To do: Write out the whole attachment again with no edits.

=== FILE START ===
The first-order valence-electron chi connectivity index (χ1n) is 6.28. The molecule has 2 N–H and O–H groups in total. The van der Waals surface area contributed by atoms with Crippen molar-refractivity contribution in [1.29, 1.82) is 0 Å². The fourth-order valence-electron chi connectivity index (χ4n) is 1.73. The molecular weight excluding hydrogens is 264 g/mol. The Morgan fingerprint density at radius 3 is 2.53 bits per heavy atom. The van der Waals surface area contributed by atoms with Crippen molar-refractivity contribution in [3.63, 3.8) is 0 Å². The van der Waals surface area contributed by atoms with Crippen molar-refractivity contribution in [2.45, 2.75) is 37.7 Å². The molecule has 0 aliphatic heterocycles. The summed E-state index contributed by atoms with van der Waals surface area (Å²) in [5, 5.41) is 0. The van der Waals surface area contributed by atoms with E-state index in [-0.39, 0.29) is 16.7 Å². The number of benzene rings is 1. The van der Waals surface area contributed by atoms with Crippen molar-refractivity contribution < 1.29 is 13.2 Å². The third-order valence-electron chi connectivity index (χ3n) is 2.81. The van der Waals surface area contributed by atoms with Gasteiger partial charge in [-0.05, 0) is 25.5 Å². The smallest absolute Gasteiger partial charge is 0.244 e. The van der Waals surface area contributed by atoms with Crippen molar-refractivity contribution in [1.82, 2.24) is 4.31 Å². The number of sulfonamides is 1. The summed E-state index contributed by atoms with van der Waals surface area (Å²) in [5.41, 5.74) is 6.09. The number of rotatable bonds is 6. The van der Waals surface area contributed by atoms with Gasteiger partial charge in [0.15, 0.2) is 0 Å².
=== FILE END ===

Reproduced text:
The first-order valence-electron chi connectivity index (χ1n) is 6.28. The molecule has 2 N–H and O–H groups in total. The van der Waals surface area contributed by atoms with Crippen molar-refractivity contribution in [1.29, 1.82) is 0 Å². The fourth-order valence-electron chi connectivity index (χ4n) is 1.73. The molecular weight excluding hydrogens is 264 g/mol. The Morgan fingerprint density at radius 3 is 2.53 bits per heavy atom. The van der Waals surface area contributed by atoms with Crippen molar-refractivity contribution in [3.63, 3.8) is 0 Å². The van der Waals surface area contributed by atoms with Crippen molar-refractivity contribution in [2.45, 2.75) is 37.7 Å². The molecule has 0 aliphatic heterocycles. The summed E-state index contributed by atoms with van der Waals surface area (Å²) in [5, 5.41) is 0. The van der Waals surface area contributed by atoms with E-state index in [-0.39, 0.29) is 16.7 Å². The number of benzene rings is 1. The van der Waals surface area contributed by atoms with Crippen molar-refractivity contribution < 1.29 is 13.2 Å². The third-order valence-electron chi connectivity index (χ3n) is 2.81. The van der Waals surface area contributed by atoms with Gasteiger partial charge in [-0.05, 0) is 25.5 Å². The smallest absolute Gasteiger partial charge is 0.244 e. The van der Waals surface area contributed by atoms with Crippen molar-refractivity contribution in [1.82, 2.24) is 4.31 Å². The number of sulfonamides is 1. The summed E-state index contributed by atoms with van der Waals surface area (Å²) in [5.41, 5.74) is 6.09. The number of rotatable bonds is 6. The van der Waals surface area contributed by atoms with Gasteiger partial charge in [0.15, 0.2) is 0 Å².